Germans appear to be faring better in the current eurozone crisis than most of their fellow Europeans. A study has found them to be feeling more prosperous now than five years ago, with many keen to buy property.
More than half of all Germans are content with their present financial situation, according to a survey released by the German Savings Banks' Association (DSGV) on Tuesday.
The association sampled opinions of 2,000 Germans between July and August this year to find that 57 percent described their financial situation as "good" or even "very good." The figure showed a marked improvement over 2005 when about 40 percent of those polled were equally as content.
A small minority, just nine percent of Germans, said they were faring badly financially.
In addition, more Germans were able to set money aside, DSGV President Georg Fahrenschon told a news conference in Berlin, as available household income in the first half of 2012 had risen 2.8 percent.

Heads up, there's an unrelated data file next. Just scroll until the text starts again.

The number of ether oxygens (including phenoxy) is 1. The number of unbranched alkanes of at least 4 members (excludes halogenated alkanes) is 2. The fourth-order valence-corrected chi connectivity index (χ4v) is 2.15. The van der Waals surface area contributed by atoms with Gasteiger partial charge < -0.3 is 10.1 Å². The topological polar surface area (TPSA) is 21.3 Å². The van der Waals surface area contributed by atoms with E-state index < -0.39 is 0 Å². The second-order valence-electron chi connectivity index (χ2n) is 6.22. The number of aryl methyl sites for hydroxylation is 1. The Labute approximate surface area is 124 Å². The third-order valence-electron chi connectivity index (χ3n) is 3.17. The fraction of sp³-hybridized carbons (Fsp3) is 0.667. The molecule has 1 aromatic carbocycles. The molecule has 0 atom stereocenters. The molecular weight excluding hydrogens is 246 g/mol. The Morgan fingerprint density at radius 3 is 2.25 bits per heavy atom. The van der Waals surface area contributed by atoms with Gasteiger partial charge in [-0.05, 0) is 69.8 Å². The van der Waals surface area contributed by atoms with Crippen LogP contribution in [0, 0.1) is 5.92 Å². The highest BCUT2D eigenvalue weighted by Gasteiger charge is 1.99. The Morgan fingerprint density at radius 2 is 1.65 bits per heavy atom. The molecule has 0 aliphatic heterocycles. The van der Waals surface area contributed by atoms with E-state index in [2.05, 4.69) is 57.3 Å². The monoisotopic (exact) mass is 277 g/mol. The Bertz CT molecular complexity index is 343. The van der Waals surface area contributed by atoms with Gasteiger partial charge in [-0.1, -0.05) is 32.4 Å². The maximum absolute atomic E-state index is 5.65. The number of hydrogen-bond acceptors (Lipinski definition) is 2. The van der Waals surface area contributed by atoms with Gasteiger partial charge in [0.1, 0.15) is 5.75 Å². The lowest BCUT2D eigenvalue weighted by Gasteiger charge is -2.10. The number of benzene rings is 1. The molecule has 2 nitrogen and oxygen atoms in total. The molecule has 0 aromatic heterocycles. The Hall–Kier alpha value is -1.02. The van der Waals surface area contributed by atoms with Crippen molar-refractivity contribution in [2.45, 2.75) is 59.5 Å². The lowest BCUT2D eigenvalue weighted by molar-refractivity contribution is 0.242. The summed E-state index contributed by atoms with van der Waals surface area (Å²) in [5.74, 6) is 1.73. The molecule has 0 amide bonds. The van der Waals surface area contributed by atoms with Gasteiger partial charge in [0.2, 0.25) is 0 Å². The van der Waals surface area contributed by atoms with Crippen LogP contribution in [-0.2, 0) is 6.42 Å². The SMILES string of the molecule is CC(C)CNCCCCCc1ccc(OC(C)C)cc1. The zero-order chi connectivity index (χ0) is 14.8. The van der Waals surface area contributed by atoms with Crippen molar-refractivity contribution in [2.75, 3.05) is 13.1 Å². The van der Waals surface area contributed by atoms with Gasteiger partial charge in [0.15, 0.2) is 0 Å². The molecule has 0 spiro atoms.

"Many people are looking for financial safety and think they can find it in privately-owned housing," Fahrenschon said, noting that 30 percent of Germans considered buying a piece of real estate in the near term.
However, the most preferred form of investment in Germany remained the ordinary savings book, the survey found. Quick and easy access to the money was considered more important by German savers than a better return on the investment.
Surprisingly, the study found that a huge majority of four out of five Germans were looking confidently into the future, despite the eurozone debt crisis and sluggish growth in Germany. Workers expected to earn the same income or even more over the next few years.
uhe/rc (Reuters, dpa)